Before you ask, yes, it is.

June 26, 2008 at 2:01 pm 5 comments

I am going out on a limb here, and am going to post, once again, a book related entry.

I have not been keeping statistics, but I think my book related entries get the least amounts of comments, and I think only on one occasion did someone actually go out and read the book I suggested.

But I will soldier on, because that is what I do.  And I have a doozy for you.

And, to further amaze you, it is NON-FICTION.   Yes.  Dewey is reading a work of non-fiction.  Isn’t that amazing?

Of course, it does fall into the “true crime” category, and therefore is understandably about murder.  But if any of you have been paying attention, I seem to be all about murder.  But this time it is true!

I am reading Savage Grace: The True Story of Fatal Relations in a Rich and Famous American Family by Natalie Robins and Steven Aronson.

It is the story of Barbara Baekeland and her son Antony.   The Baekland line is famous because in the late 1900’s, the grandfather Leon Baekeland invented Bakelite.  Bakelite is a plastic type material that became wildly popular in the 30’s and 40’s and was turned into many things, including jewelry and radios.

The grandson, Brooks Baekeland was a terribly handsome man and married a woman named Barbara who became quite a jet setter.  They had apartments in New York, London and Spain.  

They only had one son, Antony, and the relationship between Barbara and Antony seemed to be very strange.  Antony was gay but that fact seemed to destroy the mother and the rumour is that it caused the mother to enter into an incestuous relationship with the son.   Creepy.

Well, one day in the early seventies, something in the son snapped and he stapped his mother with a kitchen knife.  He was sentenced at the Old Bailey in London and at the point that I am now in the book, he is a Broadmoor hospital, a psychiatric clinic for criminals.

The book is really interesting.  It is told through gathered interviews and letters,  but seperated in such a way that the story just flows.   You get a peek into the rich and powerful lifestyle and realize that money does not become the cure all for everything.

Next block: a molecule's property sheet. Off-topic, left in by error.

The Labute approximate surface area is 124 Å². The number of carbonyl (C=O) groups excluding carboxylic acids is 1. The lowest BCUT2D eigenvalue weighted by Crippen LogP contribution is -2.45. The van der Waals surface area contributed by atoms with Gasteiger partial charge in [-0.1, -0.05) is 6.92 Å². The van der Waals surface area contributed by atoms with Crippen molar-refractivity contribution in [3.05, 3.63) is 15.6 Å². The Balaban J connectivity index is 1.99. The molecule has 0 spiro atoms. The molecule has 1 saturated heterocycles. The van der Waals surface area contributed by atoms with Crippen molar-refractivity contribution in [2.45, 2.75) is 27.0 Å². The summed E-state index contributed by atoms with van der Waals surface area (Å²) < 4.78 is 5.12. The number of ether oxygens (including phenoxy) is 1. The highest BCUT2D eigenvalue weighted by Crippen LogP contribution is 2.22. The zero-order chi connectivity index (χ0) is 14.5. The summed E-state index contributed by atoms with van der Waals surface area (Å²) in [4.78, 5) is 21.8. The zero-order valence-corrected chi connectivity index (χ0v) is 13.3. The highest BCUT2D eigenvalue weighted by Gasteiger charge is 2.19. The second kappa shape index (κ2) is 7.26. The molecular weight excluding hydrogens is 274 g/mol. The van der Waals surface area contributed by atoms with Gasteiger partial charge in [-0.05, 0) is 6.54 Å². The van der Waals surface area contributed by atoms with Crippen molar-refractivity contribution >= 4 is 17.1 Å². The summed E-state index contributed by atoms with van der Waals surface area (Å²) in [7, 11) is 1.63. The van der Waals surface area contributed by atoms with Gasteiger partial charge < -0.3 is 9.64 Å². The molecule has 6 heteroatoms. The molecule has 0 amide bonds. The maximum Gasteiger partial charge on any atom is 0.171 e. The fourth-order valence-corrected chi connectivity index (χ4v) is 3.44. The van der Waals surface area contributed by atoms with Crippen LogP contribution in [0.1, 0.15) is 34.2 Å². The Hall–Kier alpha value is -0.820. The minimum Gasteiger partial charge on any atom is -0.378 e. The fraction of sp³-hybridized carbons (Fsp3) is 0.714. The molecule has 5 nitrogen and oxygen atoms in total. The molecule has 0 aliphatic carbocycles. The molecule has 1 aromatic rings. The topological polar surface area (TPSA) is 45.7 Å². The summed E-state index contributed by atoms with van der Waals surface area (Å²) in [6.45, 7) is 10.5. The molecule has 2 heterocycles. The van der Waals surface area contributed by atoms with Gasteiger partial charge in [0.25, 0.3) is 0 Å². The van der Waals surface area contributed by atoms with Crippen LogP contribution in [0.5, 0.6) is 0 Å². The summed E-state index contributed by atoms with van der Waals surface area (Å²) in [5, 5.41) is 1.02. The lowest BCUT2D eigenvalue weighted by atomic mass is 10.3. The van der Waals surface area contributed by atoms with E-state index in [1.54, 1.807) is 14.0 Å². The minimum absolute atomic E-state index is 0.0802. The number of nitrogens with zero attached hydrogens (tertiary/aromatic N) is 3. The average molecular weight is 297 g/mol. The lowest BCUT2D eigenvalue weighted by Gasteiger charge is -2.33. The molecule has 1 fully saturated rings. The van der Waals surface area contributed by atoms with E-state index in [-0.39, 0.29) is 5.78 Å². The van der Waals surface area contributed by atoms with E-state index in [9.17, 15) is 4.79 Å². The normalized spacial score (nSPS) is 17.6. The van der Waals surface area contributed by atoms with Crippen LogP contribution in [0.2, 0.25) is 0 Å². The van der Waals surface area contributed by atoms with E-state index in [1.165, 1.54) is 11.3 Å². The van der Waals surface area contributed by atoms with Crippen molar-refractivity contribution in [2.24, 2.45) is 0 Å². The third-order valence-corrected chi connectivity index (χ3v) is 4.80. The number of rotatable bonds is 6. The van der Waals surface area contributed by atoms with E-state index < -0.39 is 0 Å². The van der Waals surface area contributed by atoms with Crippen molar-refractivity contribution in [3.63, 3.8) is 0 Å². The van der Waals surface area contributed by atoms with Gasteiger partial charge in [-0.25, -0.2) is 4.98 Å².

You also learn a lot about Bakelite itself, its discovery and its uses.   

I am only about 75 pages in, but I am fascinated.   It really is an engrossing read.

The book was written in 1985 but has been reprinted because of a recent movie starring Julieanne Moore.

So, if you are too lazy to read the book, see the movie!

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Entry filed under: Uncategorized.

Feeling Better Please Don’t Kill Donna Noble

5 Comments Add your own

  • 1. javabear  |  June 26, 2008 at 3:02 pm

    I thought that picture looked like Julieanne Moore! Don’t recognize the other bloke, though.

    You and your murder stories! This actually looks like a good book, though I probably won’t read it because I have too many other books that I don’t have time to read. These days I spend too much time online and not enough time reading!

    Reply
  • 2. tigeryogiji  |  June 26, 2008 at 3:49 pm

    Eew! Although I ADORE Bakelite! 😉

    Reply
  • 3. Coco  |  June 26, 2008 at 7:27 pm

    I don’t read crime/murder books…sorry!
    But I do see them!! (movies!!)
    I’ve been thinking about seeing the movie Savage Grace…
    and now I will.
    Thank you for the “back” story!! : )

    by the way-
    my friends LOVED the video on Lily’s Purple Plastic Purse!!
    yes, we’re ALL teachers : )

    Sounds like you’re feeling MUCH better…good!

    Hugs & Blessings

    Reply
  • 4. Dr. Sparky  |  June 27, 2008 at 1:50 am

    I always read your book posts and I hope I am the person you are referring to when you say someone read one.

    And I will read this. Anything associated with Julianne Moore gets my vote. Love her!

    Reply
  • 5. incestuous mother with son  |  July 7, 2008 at 8:05 am

    […] get the least amounts of comments, and I think only on one occasion did someone actually go ohttps://deweydjb.wordpress.com/2008/06/26/before-you-ask-yes-it-is/Grace with ungraceful subject Denver PostReading “Savage Grace” is like coming upon the aftermath of […]

    Reply

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